Prop. 6 Water Fund

Texas voters approved all nine state constitutional amendments on the November ballot.

The issue that received the most attention was Proposition 6. It creates a new water fund with two billion dollars from the state’s Rainy Day fund.

Propositions 1 and 4 cut property taxes for disabled veterans or their surviving spouse.

Ryan Poppe / TPR News

The League of Women Voters in Texas is urging a "yes" vote on Prop. 6, the constitutional amendment that will take $2 billion from the state's Rainy Day Fund to create a sort of bank account to fund water projects.

The League of Women Voters is a non-partisan group that works to get people to become active in their government and to get out the vote. It does not support one candidate or party over others, but does take positions on issues.

Chris Eudaily / TPR News

Update (11/5): Today is Election Day and voting locations are different from early voting so make sure and pay close attention to your voting precinct. Polls close at 7 p.m.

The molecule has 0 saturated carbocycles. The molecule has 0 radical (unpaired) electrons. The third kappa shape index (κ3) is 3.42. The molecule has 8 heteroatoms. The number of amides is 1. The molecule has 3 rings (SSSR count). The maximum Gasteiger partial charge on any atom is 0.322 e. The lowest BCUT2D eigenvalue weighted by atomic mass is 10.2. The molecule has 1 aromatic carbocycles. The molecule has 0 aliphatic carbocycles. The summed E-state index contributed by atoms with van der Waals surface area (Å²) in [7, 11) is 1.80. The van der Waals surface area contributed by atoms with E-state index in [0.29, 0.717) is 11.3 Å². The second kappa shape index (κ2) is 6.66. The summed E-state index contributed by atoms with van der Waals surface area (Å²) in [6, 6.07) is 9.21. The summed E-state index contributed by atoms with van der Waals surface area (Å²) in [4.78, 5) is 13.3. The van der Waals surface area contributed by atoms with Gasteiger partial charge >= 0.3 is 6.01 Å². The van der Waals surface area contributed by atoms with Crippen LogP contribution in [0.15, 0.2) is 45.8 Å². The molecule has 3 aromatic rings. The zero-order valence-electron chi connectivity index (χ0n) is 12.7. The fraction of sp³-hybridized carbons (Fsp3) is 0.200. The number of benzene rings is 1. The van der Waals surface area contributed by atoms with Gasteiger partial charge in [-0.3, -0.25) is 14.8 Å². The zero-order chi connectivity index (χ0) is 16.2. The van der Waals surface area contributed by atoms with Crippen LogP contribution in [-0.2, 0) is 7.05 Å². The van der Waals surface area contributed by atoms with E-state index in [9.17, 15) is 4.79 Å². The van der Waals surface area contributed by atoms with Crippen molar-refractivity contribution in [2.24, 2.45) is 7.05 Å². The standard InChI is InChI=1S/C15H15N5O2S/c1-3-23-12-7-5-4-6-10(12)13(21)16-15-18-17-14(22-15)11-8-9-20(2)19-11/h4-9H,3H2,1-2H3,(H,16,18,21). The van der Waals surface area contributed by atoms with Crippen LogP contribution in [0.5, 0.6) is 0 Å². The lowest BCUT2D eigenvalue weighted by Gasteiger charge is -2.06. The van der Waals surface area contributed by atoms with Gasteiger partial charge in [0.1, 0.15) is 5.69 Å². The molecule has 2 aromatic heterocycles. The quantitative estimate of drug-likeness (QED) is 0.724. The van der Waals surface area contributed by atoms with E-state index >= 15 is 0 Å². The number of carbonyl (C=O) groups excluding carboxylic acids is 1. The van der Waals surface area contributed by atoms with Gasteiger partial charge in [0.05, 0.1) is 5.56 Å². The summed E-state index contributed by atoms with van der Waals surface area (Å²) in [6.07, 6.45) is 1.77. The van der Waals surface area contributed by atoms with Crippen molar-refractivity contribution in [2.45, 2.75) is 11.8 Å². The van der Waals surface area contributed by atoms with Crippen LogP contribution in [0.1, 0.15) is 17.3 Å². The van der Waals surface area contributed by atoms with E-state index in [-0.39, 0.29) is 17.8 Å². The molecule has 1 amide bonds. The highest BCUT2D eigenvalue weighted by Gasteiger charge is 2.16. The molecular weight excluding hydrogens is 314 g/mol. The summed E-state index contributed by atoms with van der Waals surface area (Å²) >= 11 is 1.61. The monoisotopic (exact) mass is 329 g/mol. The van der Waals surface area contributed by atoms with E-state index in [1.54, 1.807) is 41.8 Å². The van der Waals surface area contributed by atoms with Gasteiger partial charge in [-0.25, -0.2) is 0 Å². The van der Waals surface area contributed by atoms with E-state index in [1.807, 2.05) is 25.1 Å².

Flickr user irishk / cc

In the first segment:

On Saturday, downtown San Antonio will be filled with an estimated 1,000 armed men and women espousing their right to carry openly rifles and shotguns. "Come and Take It San Antonio!" has billed itself as a peaceful march and open carry event at the site of the Alamo.  

Ryan Loyd / TPR News

A coalition of people from multiple political backgrounds are calling for Texans to vote "no" on Prop. 6, the plan that is being promoted by a bipartisan group of state legislators and Gov. Rick Perry as the solution to the state's water problems.

Voters will see the measure on the ballot starting next Monday when early voting begins and Election Day in Nov. 5.

If passed, the plan set into motion by Prop. 6 will move $2 billion from the state's Rainy Day Fund to the Texas Water Development Board to be used for loans on water projects.